Varies; many lenders, including Schwab Bank, require a $100,000 or more minimum loan value of collateral

Borrowing limits

Varies by lender. Check with your financial consultant for details

Typically 50% of the assets’ value

Based on the loan value of eligible pledged securities, which is typically up to 70% of their current market value; bank may require a large initial advance

Maintenance requirements


Typically 30% of the assets’ market value (below which you may face a maintenance call)

Varies; Schwab Bank requires the collateral to have a loan value equal to or exceeding the greater of $100,000 or the amount of the outstanding loans (below which you may face a demand for repayment)


Typically a revolving line of credit until the draw period ends, followed by a repayment period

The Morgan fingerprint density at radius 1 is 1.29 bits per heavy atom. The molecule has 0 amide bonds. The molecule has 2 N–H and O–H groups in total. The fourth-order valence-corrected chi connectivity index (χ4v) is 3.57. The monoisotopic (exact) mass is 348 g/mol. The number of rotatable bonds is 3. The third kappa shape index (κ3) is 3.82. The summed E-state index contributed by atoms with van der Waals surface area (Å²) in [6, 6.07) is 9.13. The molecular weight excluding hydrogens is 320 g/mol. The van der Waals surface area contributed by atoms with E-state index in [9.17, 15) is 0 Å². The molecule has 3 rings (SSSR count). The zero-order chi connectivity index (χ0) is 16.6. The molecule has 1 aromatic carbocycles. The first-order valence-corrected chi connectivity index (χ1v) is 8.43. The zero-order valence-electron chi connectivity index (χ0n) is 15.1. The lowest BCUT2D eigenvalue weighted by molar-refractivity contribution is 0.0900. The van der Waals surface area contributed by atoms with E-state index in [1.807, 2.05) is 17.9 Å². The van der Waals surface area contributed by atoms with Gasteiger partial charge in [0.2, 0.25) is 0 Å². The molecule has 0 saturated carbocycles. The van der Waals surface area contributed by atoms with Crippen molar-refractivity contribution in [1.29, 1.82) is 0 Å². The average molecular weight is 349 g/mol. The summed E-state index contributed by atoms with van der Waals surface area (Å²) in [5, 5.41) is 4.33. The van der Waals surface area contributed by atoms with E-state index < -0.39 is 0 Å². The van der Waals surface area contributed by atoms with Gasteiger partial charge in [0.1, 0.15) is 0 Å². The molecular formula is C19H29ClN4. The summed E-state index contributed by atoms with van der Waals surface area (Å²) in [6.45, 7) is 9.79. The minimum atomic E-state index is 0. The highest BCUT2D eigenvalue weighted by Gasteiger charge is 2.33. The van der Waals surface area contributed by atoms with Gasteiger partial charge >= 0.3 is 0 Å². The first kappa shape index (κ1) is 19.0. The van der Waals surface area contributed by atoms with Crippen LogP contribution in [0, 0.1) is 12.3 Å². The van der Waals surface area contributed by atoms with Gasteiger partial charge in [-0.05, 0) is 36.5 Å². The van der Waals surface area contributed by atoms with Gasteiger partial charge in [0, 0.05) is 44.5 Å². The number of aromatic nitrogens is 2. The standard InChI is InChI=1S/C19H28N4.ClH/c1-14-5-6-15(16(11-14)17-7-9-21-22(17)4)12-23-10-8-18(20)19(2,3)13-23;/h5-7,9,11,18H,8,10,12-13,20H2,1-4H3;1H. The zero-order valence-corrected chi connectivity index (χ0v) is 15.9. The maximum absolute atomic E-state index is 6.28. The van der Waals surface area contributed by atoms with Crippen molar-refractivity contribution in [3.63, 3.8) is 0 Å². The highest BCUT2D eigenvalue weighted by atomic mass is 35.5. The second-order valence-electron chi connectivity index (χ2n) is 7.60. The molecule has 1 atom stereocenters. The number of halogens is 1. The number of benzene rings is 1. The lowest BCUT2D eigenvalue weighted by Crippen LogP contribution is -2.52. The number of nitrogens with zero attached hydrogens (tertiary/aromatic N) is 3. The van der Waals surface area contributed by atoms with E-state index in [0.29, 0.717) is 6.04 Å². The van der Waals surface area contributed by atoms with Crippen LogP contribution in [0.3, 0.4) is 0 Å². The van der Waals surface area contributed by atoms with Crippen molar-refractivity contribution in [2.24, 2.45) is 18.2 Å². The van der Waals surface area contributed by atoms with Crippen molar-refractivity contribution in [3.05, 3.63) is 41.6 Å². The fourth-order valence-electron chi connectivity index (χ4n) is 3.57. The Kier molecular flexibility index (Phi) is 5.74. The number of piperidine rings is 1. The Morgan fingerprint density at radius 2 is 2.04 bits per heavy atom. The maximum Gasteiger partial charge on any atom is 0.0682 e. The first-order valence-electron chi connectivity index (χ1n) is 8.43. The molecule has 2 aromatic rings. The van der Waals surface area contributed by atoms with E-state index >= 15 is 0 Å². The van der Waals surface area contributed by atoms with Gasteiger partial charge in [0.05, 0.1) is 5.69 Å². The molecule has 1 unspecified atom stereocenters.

Revolving line of credit, meaning no set draw or repayment periods

Typically a revolving line of credit. Schwab Bank’s Pledged Asset Line remains in effect, absent a demand or termination, with no stated maturity date. It is payable immediately upon demand by Schwab Bank

Approved uses

Acceptable for most purposes, but check with your financial consultant

Any purpose

Most lawful purposes other than securities purchases or margin repayment

Ideal uses

Debt consolidation

Home improvements

Short- or long-term liquidity needs

Stock purchases

Short-term liquidity needs

Long-term liquidity needs

Bridge financing

Short- or long-term liquidity needs

Small initial borrowing need